The change was a teen girl stepping through a worm-hole to another planet.  I didn’t have any particular plans for her, and so I explored her situation for a while, and then produced some abandoned alien ruins.  She avoided monsters for a while, then met some espers, and ended up with a found family.

There was no attempt to reflect Norton in any of this – it’s just she’s the bedrock of my science-fictional universe.

Touchstone was endless fun to write.  The initial structure was ‘time for something new!’ whenever I felt I’d spent long enough on any given situation.  The only overarching concept I had was that it was to be the diary of someone who didn’t know beforehand what days were important, and what days didn’t need to be written down.  It became, as much as anything, an exploration of language: not just Cass’ slow mastery of Taren, but the language of culture, of stories, of all the books Cass had grown up with, of all the memes, and in-jokes and nuances of communication that is inevitably left behind when you’re transplanted to somewhere completely new.  Cass is a very genre-savvy protagonist, in a place where no-one is going to get any of her references.

The diary format means the focus of the story is entirely on what Cass knows – and filtered by what she chooses to write down.  There’s a lot going on behind the scenes that Cass only glimpses – a tale of government authorities struggling between urgency, expedience, and morality.  Can KOTIS use Cass without alienating her?  With so much at stake, should she be pushed as far as possible, or coaxed along?

A couple of years after writing Fallen Out of the World, a story that had enjoyed only one steadfast reader in its weblog format, I decided that I liked it enough to publish it as an ebook.  And it became the most popular thing I’ve ever written.

I hope you like it too.

About the Author

Andrea K Höst was born in Sweden but raised in Australia – mainly in Townsville, Queensland. She now lives in Sydney.

Andrea writes fantasy and science fantasy, and enjoys creating stories set in worlds which slightly skew our social expectations, and most especially give her female characters something more to do than wait for rescue.

Her novel “The Silence of Medair” was a finalist for the 2010 Aurealis Awards for best fantasy novel, while her novel “And All the Stars” was a finalist for both the 2012 Aurealis Awards and 2012 Cybils Awards.

You can catch the latest news from Andrea at her site:

About the Artist

Kirbi Fagan is an award-winning, Detroit based cover illustrator who specializes in YA and MG fiction, fantasy and comics. Her illustrations are known for their magic themes, nostalgic mood, bright colors, and powerful characters. She received her bachelor’s degree in Illustration from Kendall College of Art and Design. Kirbi’s work has been acknowledged by organizations such as Society of Illustrators Los Angeles, ImagineFX, Art Order and the International Writers & Illustrators of the Future.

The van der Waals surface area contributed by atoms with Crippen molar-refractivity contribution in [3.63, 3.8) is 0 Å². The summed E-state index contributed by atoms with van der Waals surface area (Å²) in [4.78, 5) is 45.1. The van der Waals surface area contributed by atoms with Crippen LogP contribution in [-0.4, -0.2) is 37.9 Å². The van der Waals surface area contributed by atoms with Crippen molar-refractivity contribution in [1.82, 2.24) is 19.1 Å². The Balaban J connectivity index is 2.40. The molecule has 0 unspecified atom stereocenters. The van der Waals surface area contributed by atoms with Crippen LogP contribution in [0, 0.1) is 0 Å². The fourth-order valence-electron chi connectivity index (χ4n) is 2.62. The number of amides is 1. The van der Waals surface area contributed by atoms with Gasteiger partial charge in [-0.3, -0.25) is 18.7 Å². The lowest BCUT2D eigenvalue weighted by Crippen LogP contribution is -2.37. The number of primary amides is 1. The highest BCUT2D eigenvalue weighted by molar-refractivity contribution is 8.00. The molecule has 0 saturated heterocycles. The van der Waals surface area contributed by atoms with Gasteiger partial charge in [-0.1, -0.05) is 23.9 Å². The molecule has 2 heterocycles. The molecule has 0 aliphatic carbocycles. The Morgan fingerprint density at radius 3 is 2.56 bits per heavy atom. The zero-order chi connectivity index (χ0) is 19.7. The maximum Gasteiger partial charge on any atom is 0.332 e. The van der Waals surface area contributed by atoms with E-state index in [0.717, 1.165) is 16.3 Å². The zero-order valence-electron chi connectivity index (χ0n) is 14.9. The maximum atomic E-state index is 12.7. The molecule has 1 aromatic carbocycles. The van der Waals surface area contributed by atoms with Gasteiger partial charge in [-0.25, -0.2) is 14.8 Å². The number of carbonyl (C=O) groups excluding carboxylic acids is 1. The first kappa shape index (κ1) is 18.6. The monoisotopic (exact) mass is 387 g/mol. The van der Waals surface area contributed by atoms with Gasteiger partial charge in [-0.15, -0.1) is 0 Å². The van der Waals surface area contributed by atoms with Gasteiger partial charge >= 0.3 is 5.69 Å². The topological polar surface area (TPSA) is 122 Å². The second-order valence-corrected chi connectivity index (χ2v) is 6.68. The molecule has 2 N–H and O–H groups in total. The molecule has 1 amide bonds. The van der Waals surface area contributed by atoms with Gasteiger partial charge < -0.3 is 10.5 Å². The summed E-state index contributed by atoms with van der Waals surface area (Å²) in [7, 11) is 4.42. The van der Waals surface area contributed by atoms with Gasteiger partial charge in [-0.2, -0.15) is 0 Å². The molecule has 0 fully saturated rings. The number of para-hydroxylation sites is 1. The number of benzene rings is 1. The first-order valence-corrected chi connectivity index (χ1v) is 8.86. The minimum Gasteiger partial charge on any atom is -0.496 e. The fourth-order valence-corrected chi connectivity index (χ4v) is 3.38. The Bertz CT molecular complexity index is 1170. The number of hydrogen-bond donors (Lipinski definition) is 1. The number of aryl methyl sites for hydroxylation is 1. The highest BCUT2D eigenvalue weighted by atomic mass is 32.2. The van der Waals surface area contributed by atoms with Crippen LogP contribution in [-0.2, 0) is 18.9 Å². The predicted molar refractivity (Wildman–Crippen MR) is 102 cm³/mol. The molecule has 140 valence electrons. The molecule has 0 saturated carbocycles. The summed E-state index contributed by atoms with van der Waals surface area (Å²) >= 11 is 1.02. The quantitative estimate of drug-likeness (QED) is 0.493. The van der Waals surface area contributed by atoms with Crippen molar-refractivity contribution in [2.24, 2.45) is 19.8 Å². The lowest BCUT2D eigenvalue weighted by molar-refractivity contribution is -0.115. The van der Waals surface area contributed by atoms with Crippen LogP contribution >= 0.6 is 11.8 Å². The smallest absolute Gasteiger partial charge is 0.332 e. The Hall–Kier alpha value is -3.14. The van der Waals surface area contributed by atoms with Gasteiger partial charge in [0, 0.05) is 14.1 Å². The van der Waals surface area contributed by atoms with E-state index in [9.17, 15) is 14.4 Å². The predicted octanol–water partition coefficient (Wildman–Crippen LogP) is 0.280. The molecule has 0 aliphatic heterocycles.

Visit her website

How to Get the Books

All three of the Touchstone paperback books are available now on Amazon!

Stray | Lab Rat One | Caszandra

Add the books on Goodreads: Stray, Lab Rat One, Caszandra.


  • The Touchstone Trilogy: Andrea K Höst on Inspirations and Influences – Headlines
    December 26, 2017 at 12:53 am

    […] post The Touchstone Trilogy: Andrea K Höst on Inspirations and Influences appeared first on The Book […]

  • Estara Swanberg
    December 26, 2017 at 11:36 am

    Awesome to read about the underpinnings. My church library and it’s children’s fiction area – and later on the adult stuff which sounded interesting – also formed a lot of my tastes.

  • tee+d
    December 26, 2017 at 2:59 pm

    It’s always fun to read backgrounds of these things – the Touchstone trilogy was the first of AK Höst ‘s books that I read, and I was pulled down the rabbit hole from there. AND ALL THE STARS is STILL my favorite – it’s both beautiful and shiver-inducing.

  • “I walked into adventure and adventure has given me blisters” – Fanuendo
    January 9, 2018 at 10:05 am

    […] recommendations have graced our TBR for years. Estara is here today to talk about her love for The Touchstone Trilogy by Andrea K. Höst, a series we just released in […]

  • “I walked into adventure and adventure has given me blisters” – Headlines
    January 9, 2018 at 10:54 am

    […] recommendations have graced our TBR for years. Estara is here today to talk about her love for The Touchstone Trilogy by Andrea K. Höst, a series we just released in […]

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    April 8, 2019 at 11:35 am

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    July 2, 2019 at 8:03 am

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    August 20, 2020 at 9:43 am